Few Americans truly realize how unique they are. No other nation on earth approximates, or has ever approximated, her openness, generosity and entrepreneurship. She has the mind and behavior of a small European democracy but with an awesome power that she very reluctantly uses. I fondly recall all my years in the United States. Every time I would try to do something constructive, there was never a lack of enthusiastic Americans to help me, expecting no reward but the feeling of accomplishment and benevolence. I cannot say that I have ever, in all my travels, encountered anything like this.
In all the times that I was helping democracy activists in the post-communist world and in Mexico, it was Americans of all backgrounds and beliefs that supported these struggles, poured in time, advice and resources so that others can have a better life.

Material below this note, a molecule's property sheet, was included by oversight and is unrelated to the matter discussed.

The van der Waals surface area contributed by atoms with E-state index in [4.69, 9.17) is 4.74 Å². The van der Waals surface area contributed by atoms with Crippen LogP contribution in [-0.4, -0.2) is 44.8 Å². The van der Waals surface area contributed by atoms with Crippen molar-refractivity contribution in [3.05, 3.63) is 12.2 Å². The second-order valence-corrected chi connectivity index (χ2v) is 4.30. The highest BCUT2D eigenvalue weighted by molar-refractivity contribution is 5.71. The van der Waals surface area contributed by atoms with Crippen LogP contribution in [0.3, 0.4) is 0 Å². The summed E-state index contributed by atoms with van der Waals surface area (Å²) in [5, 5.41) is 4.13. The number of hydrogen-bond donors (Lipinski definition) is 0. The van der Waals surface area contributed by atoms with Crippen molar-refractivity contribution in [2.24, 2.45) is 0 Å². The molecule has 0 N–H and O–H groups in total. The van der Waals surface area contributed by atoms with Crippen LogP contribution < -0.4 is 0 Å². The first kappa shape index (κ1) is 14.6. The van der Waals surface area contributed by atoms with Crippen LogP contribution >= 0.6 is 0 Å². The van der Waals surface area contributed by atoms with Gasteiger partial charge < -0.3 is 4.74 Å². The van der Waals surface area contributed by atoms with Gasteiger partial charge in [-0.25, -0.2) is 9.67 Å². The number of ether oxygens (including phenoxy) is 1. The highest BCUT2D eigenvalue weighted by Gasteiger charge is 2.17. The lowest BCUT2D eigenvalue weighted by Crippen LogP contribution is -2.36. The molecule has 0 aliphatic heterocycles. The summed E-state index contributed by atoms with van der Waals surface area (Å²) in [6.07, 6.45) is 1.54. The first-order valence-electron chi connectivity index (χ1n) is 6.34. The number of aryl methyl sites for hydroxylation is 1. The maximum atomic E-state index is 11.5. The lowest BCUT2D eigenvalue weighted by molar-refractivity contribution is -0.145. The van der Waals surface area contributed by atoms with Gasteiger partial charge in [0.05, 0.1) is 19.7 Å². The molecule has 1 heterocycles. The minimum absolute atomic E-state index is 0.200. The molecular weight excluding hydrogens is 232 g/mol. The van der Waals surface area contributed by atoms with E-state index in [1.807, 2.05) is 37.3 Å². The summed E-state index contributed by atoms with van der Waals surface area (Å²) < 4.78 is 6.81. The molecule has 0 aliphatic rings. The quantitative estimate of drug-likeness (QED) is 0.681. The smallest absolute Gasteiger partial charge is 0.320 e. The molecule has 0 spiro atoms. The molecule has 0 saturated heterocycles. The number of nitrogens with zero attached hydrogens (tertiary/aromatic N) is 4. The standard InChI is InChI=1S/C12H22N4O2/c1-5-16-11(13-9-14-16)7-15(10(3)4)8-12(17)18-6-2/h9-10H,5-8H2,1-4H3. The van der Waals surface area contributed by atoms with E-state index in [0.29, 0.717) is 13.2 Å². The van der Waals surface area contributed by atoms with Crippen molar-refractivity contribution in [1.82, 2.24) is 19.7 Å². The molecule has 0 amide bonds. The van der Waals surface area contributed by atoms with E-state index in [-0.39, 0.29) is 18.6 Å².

I have always said that Americans are the most perfect people on Earth: They have the sense of fair play and good government of the British, the efficiency and hard work of the Germans, the charm and good humor of the Irish, the creativity and enlightened individualism of the Italians, the compulsive do-gooding and modesty of the Scandinavians, the commercial acumen of the Dutch, the people skills of the Greeks, the hospitality and warmth of the Africans, the bravery and down-to-earthness of the Poles, the rationality of the Czechs, the super-human intelligence of the Hungarians, the humanism and legalism of the French, the stubborn tenacity of the Finns, the desire for achievement of the Jews, and a long et cetera. Yet, the deficiencies of these cultures were left behind in the old continents.